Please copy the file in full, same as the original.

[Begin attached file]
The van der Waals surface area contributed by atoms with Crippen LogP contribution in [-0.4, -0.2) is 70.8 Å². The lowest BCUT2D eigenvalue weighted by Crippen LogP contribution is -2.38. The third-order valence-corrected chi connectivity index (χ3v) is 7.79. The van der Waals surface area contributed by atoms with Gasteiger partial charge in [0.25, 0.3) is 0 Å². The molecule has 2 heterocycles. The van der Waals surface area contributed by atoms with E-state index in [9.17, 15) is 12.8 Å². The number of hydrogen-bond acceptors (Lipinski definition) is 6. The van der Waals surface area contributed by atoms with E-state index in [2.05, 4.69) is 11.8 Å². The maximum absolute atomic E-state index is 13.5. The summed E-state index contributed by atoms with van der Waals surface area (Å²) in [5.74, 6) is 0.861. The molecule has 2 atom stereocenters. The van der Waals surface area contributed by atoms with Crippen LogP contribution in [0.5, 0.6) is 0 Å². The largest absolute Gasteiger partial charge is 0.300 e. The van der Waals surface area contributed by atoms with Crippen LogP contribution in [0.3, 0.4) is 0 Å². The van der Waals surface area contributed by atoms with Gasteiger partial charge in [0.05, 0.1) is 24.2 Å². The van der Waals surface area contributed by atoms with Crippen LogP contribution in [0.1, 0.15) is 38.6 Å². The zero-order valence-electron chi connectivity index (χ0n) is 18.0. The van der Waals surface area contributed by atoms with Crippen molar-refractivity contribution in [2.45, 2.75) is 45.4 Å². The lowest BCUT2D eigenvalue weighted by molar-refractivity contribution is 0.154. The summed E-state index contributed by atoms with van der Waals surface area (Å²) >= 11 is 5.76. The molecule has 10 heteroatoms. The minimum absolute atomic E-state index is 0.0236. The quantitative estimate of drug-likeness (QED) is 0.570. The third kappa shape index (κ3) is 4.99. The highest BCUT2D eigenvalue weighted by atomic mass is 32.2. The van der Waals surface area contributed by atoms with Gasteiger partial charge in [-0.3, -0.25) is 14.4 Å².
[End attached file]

The van der Waals surface area contributed by atoms with Crippen LogP contribution in [-0.4, -0.2) is 70.8 Å². The lowest BCUT2D eigenvalue weighted by Crippen LogP contribution is -2.38. The third-order valence-corrected chi connectivity index (χ3v) is 7.79. The van der Waals surface area contributed by atoms with Gasteiger partial charge in [0.25, 0.3) is 0 Å². The molecule has 2 heterocycles. The van der Waals surface area contributed by atoms with E-state index in [9.17, 15) is 12.8 Å². The number of hydrogen-bond acceptors (Lipinski definition) is 6. The van der Waals surface area contributed by atoms with E-state index in [2.05, 4.69) is 11.8 Å². The maximum absolute atomic E-state index is 13.5. The summed E-state index contributed by atoms with van der Waals surface area (Å²) in [5.74, 6) is 0.861. The molecule has 2 atom stereocenters. The van der Waals surface area contributed by atoms with Crippen LogP contribution in [0.5, 0.6) is 0 Å². The largest absolute Gasteiger partial charge is 0.300 e. The van der Waals surface area contributed by atoms with Crippen LogP contribution in [0.3, 0.4) is 0 Å². The van der Waals surface area contributed by atoms with Gasteiger partial charge in [0.05, 0.1) is 24.2 Å². The van der Waals surface area contributed by atoms with Crippen LogP contribution in [0.1, 0.15) is 38.6 Å². The zero-order valence-electron chi connectivity index (χ0n) is 18.0. The van der Waals surface area contributed by atoms with Crippen molar-refractivity contribution in [2.45, 2.75) is 45.4 Å². The lowest BCUT2D eigenvalue weighted by molar-refractivity contribution is 0.154. The summed E-state index contributed by atoms with van der Waals surface area (Å²) >= 11 is 5.76. The molecule has 10 heteroatoms. The minimum absolute atomic E-state index is 0.0236. The quantitative estimate of drug-likeness (QED) is 0.570. The third kappa shape index (κ3) is 4.99. The highest BCUT2D eigenvalue weighted by atomic mass is 32.2. The van der Waals surface area contributed by atoms with Gasteiger partial charge in [-0.3, -0.25) is 14.4 Å².